Yeah, I saw you beat me to it, but since I could only vote you up oce, I only posted one of the reasons I voted you up. I normally vote up the people who give essentially the same answer I did but beat me to the punch. –  David Stratton Oct 8 '09 at 21:20

Without more information it's hard to tell, but this sounds like a permissions issue.

When it's running from code, does the person or user account the code is running under have the appropriate permissions?

For example, if you run it manually, you're most likely using your own credentials. As the developer, I'd assume you have admin rights, so you can perform the task.

However, when run from a program you need to know what user account the program runs under. Is it Asp.Net? The default user is Network Service. Is it a Scheduled Task running under the default Local System account? You'd need to change the account it runs under or grant permissions on the DB appropriately.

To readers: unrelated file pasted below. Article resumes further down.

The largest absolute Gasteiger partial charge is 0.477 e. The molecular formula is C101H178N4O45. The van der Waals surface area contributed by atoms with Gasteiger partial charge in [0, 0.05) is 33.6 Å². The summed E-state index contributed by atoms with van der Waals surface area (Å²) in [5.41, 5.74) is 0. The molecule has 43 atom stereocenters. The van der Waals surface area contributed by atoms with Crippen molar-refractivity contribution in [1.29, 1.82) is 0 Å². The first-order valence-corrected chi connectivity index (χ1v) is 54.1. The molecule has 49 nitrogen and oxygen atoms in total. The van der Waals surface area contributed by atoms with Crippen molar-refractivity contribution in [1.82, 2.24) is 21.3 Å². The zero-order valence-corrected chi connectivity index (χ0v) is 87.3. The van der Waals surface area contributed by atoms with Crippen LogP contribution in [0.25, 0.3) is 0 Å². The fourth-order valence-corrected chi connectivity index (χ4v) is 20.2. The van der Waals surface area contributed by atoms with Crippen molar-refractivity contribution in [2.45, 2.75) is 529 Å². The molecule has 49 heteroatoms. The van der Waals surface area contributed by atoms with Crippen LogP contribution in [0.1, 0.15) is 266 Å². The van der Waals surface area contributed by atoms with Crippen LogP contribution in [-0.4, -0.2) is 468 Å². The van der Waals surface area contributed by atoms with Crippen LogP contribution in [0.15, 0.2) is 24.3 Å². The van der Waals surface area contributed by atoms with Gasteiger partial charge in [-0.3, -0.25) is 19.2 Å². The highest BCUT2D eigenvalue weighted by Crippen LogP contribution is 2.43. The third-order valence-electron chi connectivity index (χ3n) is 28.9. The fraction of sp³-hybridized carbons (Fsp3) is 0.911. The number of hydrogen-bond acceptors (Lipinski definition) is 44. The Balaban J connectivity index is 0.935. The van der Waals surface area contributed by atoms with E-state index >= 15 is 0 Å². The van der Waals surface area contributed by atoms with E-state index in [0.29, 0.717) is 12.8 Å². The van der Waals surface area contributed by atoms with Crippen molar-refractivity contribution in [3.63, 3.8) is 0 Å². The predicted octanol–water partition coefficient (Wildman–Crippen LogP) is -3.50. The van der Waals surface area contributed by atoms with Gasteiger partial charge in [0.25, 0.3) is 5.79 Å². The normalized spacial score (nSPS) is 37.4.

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+1 thorough explanation of the permissions issue –  Chris Ballance Oct 8 '09 at 21:16
    
Regarding user permissions debugging I really have no idea what I'm doing. So I took a look at the user accounts. My own account, SQLDebugger account and ASPNET account on my machine and made them all part of the administrators group. I was part of a "User Debuggers" group which probably included pretty close to administrative rights. So I'm looking trying to get that back up and running now because I had to log off in order to make those changes. I guess we'll see what happens. –  user186754 Oct 8 '09 at 21:38
    
Now that I changed the user permissions. I don't even get event viewer errors. Informational or otherwise and it still doesn't work. How do I check the permissions on the network service user? –  user186754 Oct 8 '09 at 22:01

When you loaded it from Studio to Integration Services, what Package Protection Level did you use? I've had the best luck with the last in the list: Rely on Server Storage and roles for access control.

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+1. That's a good thought, too. –  David Stratton Oct 8 '09 at 21:21